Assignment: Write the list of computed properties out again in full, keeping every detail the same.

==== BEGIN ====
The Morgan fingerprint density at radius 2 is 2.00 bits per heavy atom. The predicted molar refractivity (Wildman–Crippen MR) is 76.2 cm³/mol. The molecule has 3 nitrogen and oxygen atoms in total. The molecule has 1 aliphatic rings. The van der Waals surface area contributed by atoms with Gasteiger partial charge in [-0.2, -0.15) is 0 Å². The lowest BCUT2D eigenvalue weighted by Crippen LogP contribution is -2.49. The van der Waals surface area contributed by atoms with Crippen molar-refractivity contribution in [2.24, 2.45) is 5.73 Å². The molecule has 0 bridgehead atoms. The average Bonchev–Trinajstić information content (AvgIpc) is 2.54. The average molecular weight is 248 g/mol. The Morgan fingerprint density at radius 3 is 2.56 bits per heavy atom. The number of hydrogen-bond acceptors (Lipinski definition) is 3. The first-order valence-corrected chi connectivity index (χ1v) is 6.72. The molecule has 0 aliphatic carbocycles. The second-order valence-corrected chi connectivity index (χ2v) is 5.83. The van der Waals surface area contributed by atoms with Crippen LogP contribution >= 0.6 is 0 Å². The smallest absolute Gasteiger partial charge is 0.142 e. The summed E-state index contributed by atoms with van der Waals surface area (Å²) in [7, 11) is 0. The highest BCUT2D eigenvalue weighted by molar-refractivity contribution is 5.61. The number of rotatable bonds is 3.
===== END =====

The Morgan fingerprint density at radius 2 is 2.00 bits per heavy atom. The predicted molar refractivity (Wildman–Crippen MR) is 76.2 cm³/mol. The molecule has 3 nitrogen and oxygen atoms in total. The molecule has 1 aliphatic rings. The van der Waals surface area contributed by atoms with Gasteiger partial charge in [-0.2, -0.15) is 0 Å². The lowest BCUT2D eigenvalue weighted by Crippen LogP contribution is -2.49. The van der Waals surface area contributed by atoms with Crippen molar-refractivity contribution in [2.24, 2.45) is 5.73 Å². The molecule has 0 bridgehead atoms. The average Bonchev–Trinajstić information content (AvgIpc) is 2.54. The average molecular weight is 248 g/mol. The Morgan fingerprint density at radius 3 is 2.56 bits per heavy atom. The number of hydrogen-bond acceptors (Lipinski definition) is 3. The first-order valence-corrected chi connectivity index (χ1v) is 6.72. The molecule has 0 aliphatic carbocycles. The second-order valence-corrected chi connectivity index (χ2v) is 5.83. The van der Waals surface area contributed by atoms with Crippen LogP contribution >= 0.6 is 0 Å². The smallest absolute Gasteiger partial charge is 0.142 e. The summed E-state index contributed by atoms with van der Waals surface area (Å²) in [7, 11) is 0. The highest BCUT2D eigenvalue weighted by molar-refractivity contribution is 5.61. The number of rotatable bonds is 3.